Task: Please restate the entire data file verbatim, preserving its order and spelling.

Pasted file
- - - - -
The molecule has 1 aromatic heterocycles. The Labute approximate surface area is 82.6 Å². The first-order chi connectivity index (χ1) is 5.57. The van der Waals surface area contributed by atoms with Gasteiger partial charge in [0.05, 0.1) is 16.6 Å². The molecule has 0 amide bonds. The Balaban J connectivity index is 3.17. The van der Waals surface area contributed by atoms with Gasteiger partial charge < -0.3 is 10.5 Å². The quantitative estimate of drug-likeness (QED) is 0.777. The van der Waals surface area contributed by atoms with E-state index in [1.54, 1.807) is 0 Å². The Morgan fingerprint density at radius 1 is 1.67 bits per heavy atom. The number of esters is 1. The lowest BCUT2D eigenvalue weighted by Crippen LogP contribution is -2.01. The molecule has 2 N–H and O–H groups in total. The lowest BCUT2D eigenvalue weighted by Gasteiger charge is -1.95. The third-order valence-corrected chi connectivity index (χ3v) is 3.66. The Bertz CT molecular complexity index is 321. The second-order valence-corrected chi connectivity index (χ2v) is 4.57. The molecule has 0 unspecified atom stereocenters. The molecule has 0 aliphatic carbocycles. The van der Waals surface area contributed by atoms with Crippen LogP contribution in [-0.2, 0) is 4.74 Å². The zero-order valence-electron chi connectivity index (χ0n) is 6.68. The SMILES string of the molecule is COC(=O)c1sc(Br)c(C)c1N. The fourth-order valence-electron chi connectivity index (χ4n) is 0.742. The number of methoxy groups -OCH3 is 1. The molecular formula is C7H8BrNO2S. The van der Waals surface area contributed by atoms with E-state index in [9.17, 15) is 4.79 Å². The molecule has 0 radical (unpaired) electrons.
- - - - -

The molecule has 1 aromatic heterocycles. The Labute approximate surface area is 82.6 Å². The first-order chi connectivity index (χ1) is 5.57. The van der Waals surface area contributed by atoms with Gasteiger partial charge in [0.05, 0.1) is 16.6 Å². The molecule has 0 amide bonds. The Balaban J connectivity index is 3.17. The van der Waals surface area contributed by atoms with Gasteiger partial charge < -0.3 is 10.5 Å². The quantitative estimate of drug-likeness (QED) is 0.777. The van der Waals surface area contributed by atoms with E-state index in [1.54, 1.807) is 0 Å². The Morgan fingerprint density at radius 1 is 1.67 bits per heavy atom. The number of esters is 1. The lowest BCUT2D eigenvalue weighted by Crippen LogP contribution is -2.01. The molecule has 2 N–H and O–H groups in total. The lowest BCUT2D eigenvalue weighted by Gasteiger charge is -1.95. The third-order valence-corrected chi connectivity index (χ3v) is 3.66. The Bertz CT molecular complexity index is 321. The second-order valence-corrected chi connectivity index (χ2v) is 4.57. The molecule has 0 unspecified atom stereocenters. The molecule has 0 aliphatic carbocycles. The van der Waals surface area contributed by atoms with Crippen LogP contribution in [-0.2, 0) is 4.74 Å². The zero-order valence-electron chi connectivity index (χ0n) is 6.68. The SMILES string of the molecule is COC(=O)c1sc(Br)c(C)c1N. The fourth-order valence-electron chi connectivity index (χ4n) is 0.742. The number of methoxy groups -OCH3 is 1. The molecular formula is C7H8BrNO2S. The van der Waals surface area contributed by atoms with E-state index in [9.17, 15) is 4.79 Å². The molecule has 0 radical (unpaired) electrons.